Tell our stories, local authors told

Local authors are being encouraged to tell the stories of Barbados’ heritage.

The call was made by Ambassador Robert Morris, who extended his support to Wendell Callender at his recent launch of a series of books reflecting on Barbadian culture, under the title Tribute to Barbados.

Author Wendell Callender

“In his work, we find a validation of what we have achieved in the past, while laying the foundation for the future…for our new era of progress in the coming 50 years,” Morris said

He said it was time to highlight important cultural pillars, namely actors, singers, dancer and choreographers. Noting that the focus for the past 50 years has been on identity and society, Ambassador Morris said it was time to shift to individual excellence and entrepreneurship.

Barbados’ Ambassador to CARICOM Robert Morris (left) and Minister of Education Ronald Jones.

He also stressed the valuable contribution Callender had made to Barbadian culture and civilization through his literature on leadership, and expressed the hope that the minds of young children would be fed with more books about their homeland.

Chief executive officer of Pinelands Creative Workshop Rodney Grant, in his comments, acknowledged late Prime Minister Errol Barrow who emphasized the importance of Caribbean writers and having their books accessible in schools.

Chief executive officer of Pinelands Creative Workshop Rodney Grant.

“There are so many different perspectives in which you can look at a person’s life and I think these stories help enrich our understanding of the value of a country, of what Barbados means,” he said.

Referring to one of Callender’s books, Fifty for Fifty – Memorable Community Leaders of Barbados, Grant said it showcased the richness of Barbados.

That publication saluted 50 key nation builders, including Anderson Blood Armstrong, the late Joseph Niles, Jeff Broomes, Kemar Saffrey and Ralph Boyce.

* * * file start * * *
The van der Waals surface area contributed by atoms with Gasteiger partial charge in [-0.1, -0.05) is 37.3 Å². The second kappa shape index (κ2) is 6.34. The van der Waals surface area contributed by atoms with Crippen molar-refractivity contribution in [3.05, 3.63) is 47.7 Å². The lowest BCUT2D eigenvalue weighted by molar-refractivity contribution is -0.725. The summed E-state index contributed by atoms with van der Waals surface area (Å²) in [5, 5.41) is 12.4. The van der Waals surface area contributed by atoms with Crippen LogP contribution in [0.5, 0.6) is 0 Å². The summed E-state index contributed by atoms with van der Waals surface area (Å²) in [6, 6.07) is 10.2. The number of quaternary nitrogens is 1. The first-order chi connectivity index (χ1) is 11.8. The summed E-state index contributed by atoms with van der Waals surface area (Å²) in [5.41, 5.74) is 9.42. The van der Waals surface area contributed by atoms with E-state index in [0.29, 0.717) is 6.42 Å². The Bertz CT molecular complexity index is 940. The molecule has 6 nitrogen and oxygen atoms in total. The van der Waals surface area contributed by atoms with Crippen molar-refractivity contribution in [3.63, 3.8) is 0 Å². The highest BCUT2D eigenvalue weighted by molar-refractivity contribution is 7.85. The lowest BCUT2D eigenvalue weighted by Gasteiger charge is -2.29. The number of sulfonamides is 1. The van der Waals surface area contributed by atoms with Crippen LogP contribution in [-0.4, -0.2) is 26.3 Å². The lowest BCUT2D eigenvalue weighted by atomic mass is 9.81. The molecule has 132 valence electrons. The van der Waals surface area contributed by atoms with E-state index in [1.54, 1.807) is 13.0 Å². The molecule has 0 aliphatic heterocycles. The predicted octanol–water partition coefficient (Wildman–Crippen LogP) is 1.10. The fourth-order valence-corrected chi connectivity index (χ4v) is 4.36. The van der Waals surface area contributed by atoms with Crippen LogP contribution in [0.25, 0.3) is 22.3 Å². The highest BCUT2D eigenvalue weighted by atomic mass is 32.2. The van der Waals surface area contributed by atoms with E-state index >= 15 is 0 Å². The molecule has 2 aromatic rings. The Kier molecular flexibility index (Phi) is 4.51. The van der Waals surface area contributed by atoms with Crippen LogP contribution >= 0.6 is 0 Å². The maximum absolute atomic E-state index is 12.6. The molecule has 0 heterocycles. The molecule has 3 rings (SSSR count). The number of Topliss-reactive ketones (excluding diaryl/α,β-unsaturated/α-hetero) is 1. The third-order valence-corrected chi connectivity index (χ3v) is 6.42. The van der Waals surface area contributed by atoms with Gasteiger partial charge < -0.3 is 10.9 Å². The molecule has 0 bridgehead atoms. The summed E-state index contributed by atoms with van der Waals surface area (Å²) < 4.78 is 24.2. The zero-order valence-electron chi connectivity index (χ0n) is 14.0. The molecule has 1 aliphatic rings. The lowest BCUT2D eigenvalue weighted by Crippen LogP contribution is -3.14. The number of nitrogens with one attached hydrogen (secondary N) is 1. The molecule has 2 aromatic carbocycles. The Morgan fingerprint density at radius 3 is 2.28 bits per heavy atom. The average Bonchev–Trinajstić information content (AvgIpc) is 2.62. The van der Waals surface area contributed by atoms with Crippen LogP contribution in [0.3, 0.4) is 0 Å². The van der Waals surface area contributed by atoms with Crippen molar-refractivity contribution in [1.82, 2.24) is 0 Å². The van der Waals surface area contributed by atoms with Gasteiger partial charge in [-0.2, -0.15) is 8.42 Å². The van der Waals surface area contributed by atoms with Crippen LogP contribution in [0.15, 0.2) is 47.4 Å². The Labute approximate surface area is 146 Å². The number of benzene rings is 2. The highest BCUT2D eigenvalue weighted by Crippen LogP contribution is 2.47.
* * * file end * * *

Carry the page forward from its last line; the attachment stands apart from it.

Other books launched included Many Sides of BarbadosPrime Ministers of Barbados and Tools for Life – A Practical Guide to Personal Development.

4 Responses to Tell our stories, local authors told

  1. jrsmith January 25, 2017 at 1:15 pm

    I am an old person gone pass 70 years old and what sits up in my mind , is seeing mostly grey haired old men always in the news, where is our young people … their are not all at (DODDS)…….

  2. Jennifer January 25, 2017 at 9:07 pm

    Our young men are lost just like the old ones.

  3. Samuel Morrison January 26, 2017 at 10:38 am

    You must be sleeping Jrsmith. So many young people are highlighted in the media doing positive things. Are you out of your mind should grey hair men be put out to pasture. Their is space for all of our citizens.

  4. Gordon Griffith June 25, 2017 at 8:20 pm

    I left Barbados over 20 years ago, a previous gold and silver winning performers at NIFCA for dramatised poetry. I am continued as performance poet to recognise and promote the native language and culture of Barbados and still loving. I preparing to write my first book about life in Barbados in the 60s and guess what. It was Mr Robert Morris who taught me English literature at Foundation Boys School but more importantly helped me to tap into my own creative genius. A huge Thank You Sir.


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